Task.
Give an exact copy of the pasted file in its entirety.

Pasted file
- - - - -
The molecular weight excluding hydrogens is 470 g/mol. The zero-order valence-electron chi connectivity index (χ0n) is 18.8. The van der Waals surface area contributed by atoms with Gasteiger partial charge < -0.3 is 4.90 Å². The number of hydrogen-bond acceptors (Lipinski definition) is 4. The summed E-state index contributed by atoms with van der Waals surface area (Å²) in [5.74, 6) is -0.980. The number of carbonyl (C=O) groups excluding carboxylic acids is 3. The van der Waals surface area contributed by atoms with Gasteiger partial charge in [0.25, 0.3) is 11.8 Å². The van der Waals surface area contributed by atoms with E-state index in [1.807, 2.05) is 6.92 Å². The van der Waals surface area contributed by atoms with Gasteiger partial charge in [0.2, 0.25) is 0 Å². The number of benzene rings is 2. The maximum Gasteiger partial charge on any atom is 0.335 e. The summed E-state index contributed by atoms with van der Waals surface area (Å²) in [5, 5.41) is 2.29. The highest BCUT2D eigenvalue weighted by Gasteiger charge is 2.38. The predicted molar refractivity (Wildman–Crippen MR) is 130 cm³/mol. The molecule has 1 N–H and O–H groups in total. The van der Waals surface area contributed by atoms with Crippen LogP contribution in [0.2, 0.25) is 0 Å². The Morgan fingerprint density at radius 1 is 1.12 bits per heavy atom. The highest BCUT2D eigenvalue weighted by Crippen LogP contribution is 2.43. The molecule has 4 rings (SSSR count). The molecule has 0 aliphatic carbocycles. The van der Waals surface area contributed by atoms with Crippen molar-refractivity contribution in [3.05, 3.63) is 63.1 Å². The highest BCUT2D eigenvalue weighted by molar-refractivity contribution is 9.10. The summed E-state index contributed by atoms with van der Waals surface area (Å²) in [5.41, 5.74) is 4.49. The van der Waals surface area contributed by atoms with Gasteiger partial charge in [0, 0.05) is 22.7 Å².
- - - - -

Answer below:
The molecular weight excluding hydrogens is 470 g/mol. The zero-order valence-electron chi connectivity index (χ0n) is 18.8. The van der Waals surface area contributed by atoms with Gasteiger partial charge < -0.3 is 4.90 Å². The number of hydrogen-bond acceptors (Lipinski definition) is 4. The summed E-state index contributed by atoms with van der Waals surface area (Å²) in [5.74, 6) is -0.980. The number of carbonyl (C=O) groups excluding carboxylic acids is 3. The van der Waals surface area contributed by atoms with Gasteiger partial charge in [0.25, 0.3) is 11.8 Å². The van der Waals surface area contributed by atoms with E-state index in [1.807, 2.05) is 6.92 Å². The van der Waals surface area contributed by atoms with Gasteiger partial charge in [0.2, 0.25) is 0 Å². The number of benzene rings is 2. The maximum Gasteiger partial charge on any atom is 0.335 e. The summed E-state index contributed by atoms with van der Waals surface area (Å²) in [5, 5.41) is 2.29. The highest BCUT2D eigenvalue weighted by Gasteiger charge is 2.38. The predicted molar refractivity (Wildman–Crippen MR) is 130 cm³/mol. The molecule has 1 N–H and O–H groups in total. The van der Waals surface area contributed by atoms with Crippen LogP contribution in [0.2, 0.25) is 0 Å². The Morgan fingerprint density at radius 1 is 1.12 bits per heavy atom. The highest BCUT2D eigenvalue weighted by Crippen LogP contribution is 2.43. The molecule has 4 rings (SSSR count). The molecule has 0 aliphatic carbocycles. The van der Waals surface area contributed by atoms with Crippen molar-refractivity contribution in [3.05, 3.63) is 63.1 Å². The highest BCUT2D eigenvalue weighted by molar-refractivity contribution is 9.10. The summed E-state index contributed by atoms with van der Waals surface area (Å²) in [5.41, 5.74) is 4.49. The van der Waals surface area contributed by atoms with Gasteiger partial charge in [0, 0.05) is 22.7 Å².